Let Paul the awesome octopus stay in his tank
An event the size of a World Cup will always have surprises but a few weeks ago it must have been impossible odds that at the end of the tournament it would be a cephalopod, not a player, that everyone would be talking about.
Paul the octopus is a bigger global star than Andres Iniesta, the man who scored the winning goal deep in extra time to win Spain their first World Cup.
And Paul should now be allowed to stay in his tank. Since his predictions started making headlines last month the world’s most media-savvy animal rights campaigners PETA have been arguing Paul should be set free. What a bunch of killjoys.
Nothing has done more for octopus awareness in our lifetimes than this oracle, who correctly predicted the winner of eight World Cup matches.
Enlightened zoos, conservationists, and veterinarians around the world operate on the principle that putting some of nature’s greatest achievements on public display protects them in the long run.
But it’s not just about the ethics of animal captivity: this is about PETA wanting to scupper a fairy tale has been enjoyed by millions around the world. The story of Paul the octopus is simply great fun.
Let’s recap. He is an octopus who lives in a German aquarium. Before a range of World Cup games he was presented with two boxes, each containing a treat and the flags of the competing teams. And he correctly picked the winner’s box eight times, including Spain’s against the Netherlands in today’s final.
In doing so he has captivated the world. He’s a global star.
The odds that this would happen by chance are 1 in 256 – not quite a winning-the-lotto stretch, but just enough to make you wonder if the little critter has something special about him.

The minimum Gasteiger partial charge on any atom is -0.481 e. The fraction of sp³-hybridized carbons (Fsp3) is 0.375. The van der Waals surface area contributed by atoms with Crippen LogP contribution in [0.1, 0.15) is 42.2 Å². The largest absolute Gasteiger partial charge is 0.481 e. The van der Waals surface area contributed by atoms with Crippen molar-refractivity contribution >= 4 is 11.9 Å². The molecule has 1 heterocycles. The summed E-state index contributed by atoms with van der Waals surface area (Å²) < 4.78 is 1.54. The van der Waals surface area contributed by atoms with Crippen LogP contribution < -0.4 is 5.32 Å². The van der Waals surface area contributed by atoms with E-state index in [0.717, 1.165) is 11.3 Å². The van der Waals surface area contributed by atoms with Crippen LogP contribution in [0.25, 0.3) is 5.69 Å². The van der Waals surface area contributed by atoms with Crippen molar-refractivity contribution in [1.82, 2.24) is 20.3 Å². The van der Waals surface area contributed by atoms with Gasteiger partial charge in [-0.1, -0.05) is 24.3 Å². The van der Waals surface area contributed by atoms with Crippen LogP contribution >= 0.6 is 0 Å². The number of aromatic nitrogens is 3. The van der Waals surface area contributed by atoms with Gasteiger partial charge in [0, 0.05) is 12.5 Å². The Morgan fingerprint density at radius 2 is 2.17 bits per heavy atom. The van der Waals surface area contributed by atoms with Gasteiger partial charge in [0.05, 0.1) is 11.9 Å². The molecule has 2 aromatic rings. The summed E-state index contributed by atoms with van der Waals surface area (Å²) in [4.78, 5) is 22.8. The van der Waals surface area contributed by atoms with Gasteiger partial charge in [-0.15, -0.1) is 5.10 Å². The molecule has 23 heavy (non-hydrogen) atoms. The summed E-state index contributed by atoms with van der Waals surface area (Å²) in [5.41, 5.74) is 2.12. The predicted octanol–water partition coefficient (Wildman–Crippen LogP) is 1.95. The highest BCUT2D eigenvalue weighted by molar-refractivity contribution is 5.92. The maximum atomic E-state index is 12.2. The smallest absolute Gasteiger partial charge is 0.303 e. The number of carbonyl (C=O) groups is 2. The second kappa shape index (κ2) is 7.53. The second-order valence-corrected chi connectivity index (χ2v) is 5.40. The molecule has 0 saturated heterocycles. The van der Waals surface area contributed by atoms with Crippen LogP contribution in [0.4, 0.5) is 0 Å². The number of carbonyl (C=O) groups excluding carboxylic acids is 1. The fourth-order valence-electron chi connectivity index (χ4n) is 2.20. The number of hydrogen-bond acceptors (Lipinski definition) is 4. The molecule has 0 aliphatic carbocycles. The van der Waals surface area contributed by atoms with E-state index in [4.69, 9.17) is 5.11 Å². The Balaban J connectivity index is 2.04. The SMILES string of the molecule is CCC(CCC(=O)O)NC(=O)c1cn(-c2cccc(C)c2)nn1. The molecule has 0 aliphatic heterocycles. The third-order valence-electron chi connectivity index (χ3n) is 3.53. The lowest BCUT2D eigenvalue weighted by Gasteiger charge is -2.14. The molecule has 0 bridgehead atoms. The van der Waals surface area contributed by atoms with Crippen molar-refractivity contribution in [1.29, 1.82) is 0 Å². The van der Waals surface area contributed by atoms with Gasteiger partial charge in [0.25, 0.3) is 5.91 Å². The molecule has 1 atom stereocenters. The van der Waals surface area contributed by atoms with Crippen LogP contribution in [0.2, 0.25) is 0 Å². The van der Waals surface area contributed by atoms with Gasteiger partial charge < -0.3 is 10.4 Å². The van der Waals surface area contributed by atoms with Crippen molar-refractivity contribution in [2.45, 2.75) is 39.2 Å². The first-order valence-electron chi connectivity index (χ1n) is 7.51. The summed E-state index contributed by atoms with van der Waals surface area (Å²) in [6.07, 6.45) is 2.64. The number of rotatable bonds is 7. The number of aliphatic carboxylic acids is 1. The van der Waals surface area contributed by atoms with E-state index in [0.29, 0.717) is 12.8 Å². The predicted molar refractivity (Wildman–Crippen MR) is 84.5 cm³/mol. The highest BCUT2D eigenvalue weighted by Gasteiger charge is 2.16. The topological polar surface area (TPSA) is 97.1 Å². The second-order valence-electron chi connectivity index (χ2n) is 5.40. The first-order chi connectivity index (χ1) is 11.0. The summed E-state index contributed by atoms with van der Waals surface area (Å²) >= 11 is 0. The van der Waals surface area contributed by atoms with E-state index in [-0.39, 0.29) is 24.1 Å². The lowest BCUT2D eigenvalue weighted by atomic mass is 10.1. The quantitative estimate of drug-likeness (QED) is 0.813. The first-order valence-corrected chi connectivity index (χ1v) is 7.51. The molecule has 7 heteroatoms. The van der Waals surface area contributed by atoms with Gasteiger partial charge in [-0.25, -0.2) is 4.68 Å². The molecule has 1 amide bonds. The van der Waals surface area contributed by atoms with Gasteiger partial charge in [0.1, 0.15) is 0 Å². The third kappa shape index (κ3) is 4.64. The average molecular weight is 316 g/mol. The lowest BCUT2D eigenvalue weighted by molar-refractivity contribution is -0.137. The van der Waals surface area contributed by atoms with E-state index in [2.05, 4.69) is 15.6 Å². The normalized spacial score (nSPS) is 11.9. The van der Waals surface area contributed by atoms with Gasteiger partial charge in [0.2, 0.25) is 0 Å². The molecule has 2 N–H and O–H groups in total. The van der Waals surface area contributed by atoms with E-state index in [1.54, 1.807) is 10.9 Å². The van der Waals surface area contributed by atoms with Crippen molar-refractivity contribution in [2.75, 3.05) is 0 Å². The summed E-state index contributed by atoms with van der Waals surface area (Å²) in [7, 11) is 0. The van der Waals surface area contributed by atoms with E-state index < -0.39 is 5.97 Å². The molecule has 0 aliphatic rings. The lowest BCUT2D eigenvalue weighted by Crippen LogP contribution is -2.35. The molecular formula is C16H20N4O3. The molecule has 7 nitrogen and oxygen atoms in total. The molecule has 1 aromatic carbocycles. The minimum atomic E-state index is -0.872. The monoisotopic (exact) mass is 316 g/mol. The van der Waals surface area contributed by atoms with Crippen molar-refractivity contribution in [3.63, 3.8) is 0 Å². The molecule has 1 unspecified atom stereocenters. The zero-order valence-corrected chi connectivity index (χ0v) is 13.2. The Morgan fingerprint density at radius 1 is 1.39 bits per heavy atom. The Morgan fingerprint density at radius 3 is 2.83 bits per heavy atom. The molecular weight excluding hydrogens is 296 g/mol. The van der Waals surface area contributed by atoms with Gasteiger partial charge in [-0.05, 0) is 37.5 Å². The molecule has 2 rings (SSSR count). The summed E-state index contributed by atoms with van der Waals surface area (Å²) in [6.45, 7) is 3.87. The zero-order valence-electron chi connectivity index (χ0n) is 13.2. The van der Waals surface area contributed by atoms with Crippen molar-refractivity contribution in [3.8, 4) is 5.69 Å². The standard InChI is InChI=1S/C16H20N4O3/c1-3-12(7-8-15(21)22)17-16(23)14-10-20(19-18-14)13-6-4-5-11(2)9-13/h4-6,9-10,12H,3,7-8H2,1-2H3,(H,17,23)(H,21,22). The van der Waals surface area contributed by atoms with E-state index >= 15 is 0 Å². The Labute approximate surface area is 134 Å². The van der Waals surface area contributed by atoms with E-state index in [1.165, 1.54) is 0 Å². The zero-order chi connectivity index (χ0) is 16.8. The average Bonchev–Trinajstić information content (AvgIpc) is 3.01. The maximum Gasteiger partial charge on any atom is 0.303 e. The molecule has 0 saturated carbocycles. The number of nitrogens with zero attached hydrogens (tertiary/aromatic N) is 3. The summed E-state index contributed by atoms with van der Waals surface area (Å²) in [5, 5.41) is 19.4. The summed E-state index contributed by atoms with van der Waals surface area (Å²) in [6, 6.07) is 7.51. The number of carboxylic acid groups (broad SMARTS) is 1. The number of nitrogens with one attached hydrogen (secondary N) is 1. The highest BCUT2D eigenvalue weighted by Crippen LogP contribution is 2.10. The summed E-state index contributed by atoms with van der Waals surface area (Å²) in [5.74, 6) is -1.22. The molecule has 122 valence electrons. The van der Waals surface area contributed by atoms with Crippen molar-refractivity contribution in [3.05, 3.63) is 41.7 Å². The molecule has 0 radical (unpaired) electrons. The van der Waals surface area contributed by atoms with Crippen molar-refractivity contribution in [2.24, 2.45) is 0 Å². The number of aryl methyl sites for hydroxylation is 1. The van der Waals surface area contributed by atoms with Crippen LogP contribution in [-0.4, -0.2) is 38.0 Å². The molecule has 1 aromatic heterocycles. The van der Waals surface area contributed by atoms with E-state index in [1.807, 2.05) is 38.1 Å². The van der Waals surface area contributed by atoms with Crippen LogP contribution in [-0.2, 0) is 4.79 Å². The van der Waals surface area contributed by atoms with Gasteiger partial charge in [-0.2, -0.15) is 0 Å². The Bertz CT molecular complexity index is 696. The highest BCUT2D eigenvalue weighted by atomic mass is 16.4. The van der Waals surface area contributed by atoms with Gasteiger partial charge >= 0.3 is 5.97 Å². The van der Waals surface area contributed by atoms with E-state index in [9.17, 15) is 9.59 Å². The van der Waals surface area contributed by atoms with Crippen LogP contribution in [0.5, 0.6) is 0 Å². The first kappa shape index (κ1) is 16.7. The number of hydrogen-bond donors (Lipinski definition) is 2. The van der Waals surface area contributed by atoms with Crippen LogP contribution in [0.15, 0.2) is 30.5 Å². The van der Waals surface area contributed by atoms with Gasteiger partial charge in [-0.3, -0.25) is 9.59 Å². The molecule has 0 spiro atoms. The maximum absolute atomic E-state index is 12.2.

Paul’s achievements may be the subject of much mirth and sparked a wave of bad jokes, but beneath it all there’s the thrilling, nagging question of whether there’s something else going on than an octopus grabbing a snack.
The logical extension of this is that maybe there’s something special about octopi in general.
And this can only be good for cephalopods everywhere. Let him stay in his tank, living out his days safe and well-fed, hopefully making the occasional prediction here and there.
If PETA had their way, this would be lost. For a group that campaigns a cause that’s so agreeable to mainstream opinion – who doesn’t want to protect animals? – this is an organisation whose wacky protests are starting to make them look decidedly marginal.
You might remember they Barack Obama a “humane fly catching device” after he impressively karate-chopped a fly during a television interview.
Sometimes, to do good for animals, keeping them in captivity is a necessary evil.
Besides, enjoying Paul’s predictions is not the same as being in favour of keeping animals in captivity.
It is possible to be against animal cruelty and get a thrill out of Paul’s predictions.
PETA, for once, let people have their fun with an animal.
Paul, we salute you. Eight times over.
Update: The Herald Sun has asked some Melburnian octopi who will win the federal election - there’s video of it here.
Update 2: Not to be outdone, the Northern Territory has a “psychic animal” of its own: Harry the 700kg crocodile. There’s a story and video here.
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